Sunday, May 1, 2011

Even when advertisers say they don't have any money, they really do. Here's why:

. The Bozeman Daily Chronicle knew they could do a lot more for this advertiser and in the process get them spending the money they needed to succeed.
I know it makes no sense. Your current and prospective advertisers aren't lying when they insist they have no money. All evidence seems to support it. Their sales are down. We're in a recession and nobody's buying.

But what they're saying is almost never true, and if you accept their objections, you're doing a huge disservice to them, your newspaper, and yourself.

I have the pleasure of working with ad reps week after week who come in to my seminars convinced they have a unique territory full of businesses unable to spend anything. Of course, by the end of the process, which includes personally helping them go after business, they learn how to make major sales to these same businesses and get them a dramatic response.

For example, we just wrapped up teaching our selling system to the Bozeman Daily Chronicle, a 18,000 circulation newspaper in Montana. The day we finished up our final target account sessions, the ad reps headed out to present their first new strategies. The sales were instantaneous and dramatic.

The first presentation and sale (aside from one I helped close while on-site) was made by ad rep Megan Armstrong to an historic hotel in her territory that was running sporadically at best, occasionally sticking some menu items in a small ad and just not spending the money they needed in order to succeed.

After teaching a better approach to ad size, frequency, and content, the advertiser signed on to a series of 5 col x 18" ads (twice per week!) designed to overwhelm the target customers with information matching the reasons why people take a weekend escape to one place rather than another. Until Megan proved they needed and could run this ad, they never would have spent this kind of money.
Megan first taught them our new ad strategy techniques, which fixed any incorrect theories on ad size, frequency, and content. Then, once the advertiser understood the logic involved in succeeding with print and online newspapers, Megan presented the new ad, a 5 col x 18" ad, and suggested they run two times per week for 13 weeks, plus a number of impressions in their online newspaper (the same techniques apply to Web ads). The contract presented was for $14,000.

They signed on the spot, but asked if they could have an "out" after the first $8,000 if nothing happened. The great thing with a 5 x 18, of course, is that clearly everybody in the market this week for a weekend getaway will see the ad (out of almost 50,000 readers per day) and there's so much room for some real substance that the reader will be overwhelmed by all the reasons they should go there-- the food, the rooms, more food, and the historic charm of the area are all covered in detail.

Too much copy? We don't think so. Their readers, like yours, are literate enough to handle a few paragraphs, despite the "advertising folklore" that trickles down to us that says bulleted items are all that people will read. That "keep it short" concept comes from image advertising, and it's even questionable for those types of ads.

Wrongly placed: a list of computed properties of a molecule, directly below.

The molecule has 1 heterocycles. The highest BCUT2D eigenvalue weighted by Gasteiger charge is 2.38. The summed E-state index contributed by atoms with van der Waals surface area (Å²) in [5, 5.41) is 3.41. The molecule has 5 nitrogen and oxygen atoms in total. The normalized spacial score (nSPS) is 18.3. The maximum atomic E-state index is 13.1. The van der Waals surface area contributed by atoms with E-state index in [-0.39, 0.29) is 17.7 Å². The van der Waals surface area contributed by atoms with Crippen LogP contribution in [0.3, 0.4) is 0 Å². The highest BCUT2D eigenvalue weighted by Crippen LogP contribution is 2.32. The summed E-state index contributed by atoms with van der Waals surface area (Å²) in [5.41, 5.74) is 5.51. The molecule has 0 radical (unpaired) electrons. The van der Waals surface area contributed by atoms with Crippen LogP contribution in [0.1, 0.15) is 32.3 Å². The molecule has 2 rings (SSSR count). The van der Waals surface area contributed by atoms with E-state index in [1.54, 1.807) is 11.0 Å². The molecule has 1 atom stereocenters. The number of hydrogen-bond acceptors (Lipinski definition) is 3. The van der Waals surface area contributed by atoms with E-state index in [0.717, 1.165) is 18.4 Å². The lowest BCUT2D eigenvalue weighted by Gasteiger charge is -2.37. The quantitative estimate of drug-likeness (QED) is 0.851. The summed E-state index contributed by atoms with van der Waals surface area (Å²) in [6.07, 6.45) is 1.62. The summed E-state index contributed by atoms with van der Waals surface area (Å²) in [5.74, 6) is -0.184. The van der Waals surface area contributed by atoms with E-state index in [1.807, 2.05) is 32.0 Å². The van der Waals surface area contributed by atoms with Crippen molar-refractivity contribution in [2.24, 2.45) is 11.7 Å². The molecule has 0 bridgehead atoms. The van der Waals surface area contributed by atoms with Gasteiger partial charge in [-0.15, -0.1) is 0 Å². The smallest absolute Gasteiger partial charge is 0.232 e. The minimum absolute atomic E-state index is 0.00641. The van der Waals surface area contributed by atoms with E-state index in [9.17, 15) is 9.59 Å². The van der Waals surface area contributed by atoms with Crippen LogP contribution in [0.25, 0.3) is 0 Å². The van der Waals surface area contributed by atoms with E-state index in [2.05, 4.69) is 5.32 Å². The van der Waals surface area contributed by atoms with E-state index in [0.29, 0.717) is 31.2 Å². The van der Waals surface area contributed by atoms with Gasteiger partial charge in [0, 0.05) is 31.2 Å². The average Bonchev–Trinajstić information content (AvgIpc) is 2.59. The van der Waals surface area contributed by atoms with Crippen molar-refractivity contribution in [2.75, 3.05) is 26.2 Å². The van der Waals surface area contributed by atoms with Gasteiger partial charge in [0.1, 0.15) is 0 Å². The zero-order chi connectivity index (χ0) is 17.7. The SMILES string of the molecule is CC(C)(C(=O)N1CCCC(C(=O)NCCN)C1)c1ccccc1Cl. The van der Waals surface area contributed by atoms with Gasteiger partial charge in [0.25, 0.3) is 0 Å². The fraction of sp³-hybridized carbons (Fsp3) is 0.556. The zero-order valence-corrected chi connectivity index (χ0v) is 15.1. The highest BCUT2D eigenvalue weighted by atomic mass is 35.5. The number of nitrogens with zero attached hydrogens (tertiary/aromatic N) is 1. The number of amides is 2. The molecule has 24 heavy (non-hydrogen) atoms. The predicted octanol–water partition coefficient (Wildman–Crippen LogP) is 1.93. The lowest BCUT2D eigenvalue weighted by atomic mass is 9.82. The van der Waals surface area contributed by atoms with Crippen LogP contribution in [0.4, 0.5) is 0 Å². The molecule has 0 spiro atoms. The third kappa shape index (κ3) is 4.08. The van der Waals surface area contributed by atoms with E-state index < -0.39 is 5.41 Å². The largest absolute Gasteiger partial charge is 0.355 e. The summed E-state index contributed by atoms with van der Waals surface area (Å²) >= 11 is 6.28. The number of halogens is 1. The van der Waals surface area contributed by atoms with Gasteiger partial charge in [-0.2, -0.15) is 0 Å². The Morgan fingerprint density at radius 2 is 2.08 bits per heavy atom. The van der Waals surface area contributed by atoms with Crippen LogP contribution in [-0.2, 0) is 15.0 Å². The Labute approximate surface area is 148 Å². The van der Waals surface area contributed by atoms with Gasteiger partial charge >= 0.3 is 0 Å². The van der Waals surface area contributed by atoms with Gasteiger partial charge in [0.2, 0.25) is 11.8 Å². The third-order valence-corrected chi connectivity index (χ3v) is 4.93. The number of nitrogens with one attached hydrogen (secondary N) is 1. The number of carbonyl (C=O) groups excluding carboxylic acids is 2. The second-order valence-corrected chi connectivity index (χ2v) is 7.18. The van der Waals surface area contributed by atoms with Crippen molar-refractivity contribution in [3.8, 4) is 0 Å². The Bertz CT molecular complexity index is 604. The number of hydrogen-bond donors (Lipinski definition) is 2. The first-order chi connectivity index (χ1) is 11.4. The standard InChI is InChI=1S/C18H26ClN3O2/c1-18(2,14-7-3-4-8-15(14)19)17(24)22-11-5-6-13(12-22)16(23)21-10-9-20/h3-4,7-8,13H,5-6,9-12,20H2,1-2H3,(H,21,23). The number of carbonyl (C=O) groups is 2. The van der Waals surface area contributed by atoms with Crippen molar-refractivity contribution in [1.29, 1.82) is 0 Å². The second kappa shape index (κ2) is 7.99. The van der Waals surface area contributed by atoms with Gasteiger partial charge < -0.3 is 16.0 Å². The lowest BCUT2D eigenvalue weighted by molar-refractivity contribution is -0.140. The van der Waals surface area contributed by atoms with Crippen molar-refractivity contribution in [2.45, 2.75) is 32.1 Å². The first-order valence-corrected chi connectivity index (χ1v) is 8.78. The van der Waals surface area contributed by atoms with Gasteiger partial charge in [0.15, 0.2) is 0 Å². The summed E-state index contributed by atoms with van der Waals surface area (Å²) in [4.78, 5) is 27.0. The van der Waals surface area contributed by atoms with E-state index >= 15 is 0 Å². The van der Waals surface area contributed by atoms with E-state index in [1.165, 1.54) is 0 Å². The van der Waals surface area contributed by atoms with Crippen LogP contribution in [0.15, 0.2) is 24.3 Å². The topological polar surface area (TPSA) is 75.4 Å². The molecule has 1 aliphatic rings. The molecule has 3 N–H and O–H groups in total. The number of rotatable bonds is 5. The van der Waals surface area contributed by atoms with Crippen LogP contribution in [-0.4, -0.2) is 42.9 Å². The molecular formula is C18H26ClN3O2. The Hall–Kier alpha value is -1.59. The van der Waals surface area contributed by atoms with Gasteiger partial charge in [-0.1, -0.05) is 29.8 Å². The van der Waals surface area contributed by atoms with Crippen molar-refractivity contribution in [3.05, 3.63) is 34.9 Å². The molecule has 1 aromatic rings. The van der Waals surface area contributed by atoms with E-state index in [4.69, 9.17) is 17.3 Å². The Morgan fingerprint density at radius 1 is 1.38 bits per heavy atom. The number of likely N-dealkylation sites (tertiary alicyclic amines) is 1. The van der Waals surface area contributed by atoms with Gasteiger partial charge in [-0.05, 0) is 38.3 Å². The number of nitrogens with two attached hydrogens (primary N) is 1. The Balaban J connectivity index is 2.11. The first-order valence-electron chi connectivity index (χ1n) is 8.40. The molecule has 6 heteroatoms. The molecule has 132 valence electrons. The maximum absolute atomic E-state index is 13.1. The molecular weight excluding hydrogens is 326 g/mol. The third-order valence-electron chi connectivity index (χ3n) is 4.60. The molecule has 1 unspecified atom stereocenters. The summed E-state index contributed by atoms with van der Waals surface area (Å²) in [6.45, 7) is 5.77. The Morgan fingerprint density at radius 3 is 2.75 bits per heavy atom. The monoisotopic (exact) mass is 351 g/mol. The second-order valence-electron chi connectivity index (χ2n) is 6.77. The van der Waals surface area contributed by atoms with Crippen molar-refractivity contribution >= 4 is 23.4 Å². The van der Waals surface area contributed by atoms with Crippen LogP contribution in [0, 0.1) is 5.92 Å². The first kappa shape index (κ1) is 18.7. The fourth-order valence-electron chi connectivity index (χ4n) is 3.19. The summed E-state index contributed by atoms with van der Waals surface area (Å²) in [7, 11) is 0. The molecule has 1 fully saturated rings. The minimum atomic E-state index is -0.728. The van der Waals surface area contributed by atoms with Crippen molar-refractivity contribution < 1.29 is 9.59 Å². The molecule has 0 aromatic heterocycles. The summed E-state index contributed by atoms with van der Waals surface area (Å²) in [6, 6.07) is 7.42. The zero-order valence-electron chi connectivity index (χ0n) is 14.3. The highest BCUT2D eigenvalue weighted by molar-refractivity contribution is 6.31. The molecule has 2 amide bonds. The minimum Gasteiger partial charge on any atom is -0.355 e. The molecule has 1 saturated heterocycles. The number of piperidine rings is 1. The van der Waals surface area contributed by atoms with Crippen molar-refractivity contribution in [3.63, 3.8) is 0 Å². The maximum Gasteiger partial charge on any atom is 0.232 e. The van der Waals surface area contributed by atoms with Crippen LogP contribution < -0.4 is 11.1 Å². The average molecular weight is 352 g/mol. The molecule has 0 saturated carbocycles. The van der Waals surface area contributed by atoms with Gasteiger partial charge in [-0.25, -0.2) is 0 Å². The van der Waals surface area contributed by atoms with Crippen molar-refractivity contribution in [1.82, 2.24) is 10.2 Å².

In effect, with this ad, they're stacking the deck in favor of the advertiser and, as long as they're using our effective ad techniques properly, they'll do wonderfully and essentially own the market for weekend getaways.

Keep in mind it wasn't just the ad that sold them. It was a combination of a few things.

Megan made it clear from the start that she wasn't there to sell the account, but to see if she could help them like she's helped other advertisers, not just with the media, but the message.

She taught new techniques that made much more sense to the advertiser.

She got better information out of the account.

And she invested some time into creating a killer strategy using our techniques that she could then hand off to her designers to make look better (we taught the techniques to them, too).

Sure, it took a little longer, but it was time better spent than knocking on doors for an hour and trying to close them on the spot.

Last week, I was in a publisher's office wrapping up five days of training and I liked the way he summed up the issue of advertisers selling ad reps on the fact that they have no money to spend.

"When they say they have no money, it's not that they're saying they have no money," he said. "They're really saying: you haven't yet shown me you're going to make my business a lot of money."

Focus on response, ignore their cries of poverty, and you'll not only increase your ad sales dramatically, but it'll be the best thing you do for your accounts, as Megan showed so successfully her first time out with these new techniques.

4 comments:

  1. Great stuff here. I have been in sales for many years, specialty foods, and breaking out into newspaper sales at age 59. Seems foolish since everyone eats and the trend is down in ad sales, but what the heck. You are correct with building the relationship throgh inquiry. Making the sales effort a win-win stratgey is a proven technique. Remember the big boys that advertised during the great recessions were the big winners.
    c.j. 81301

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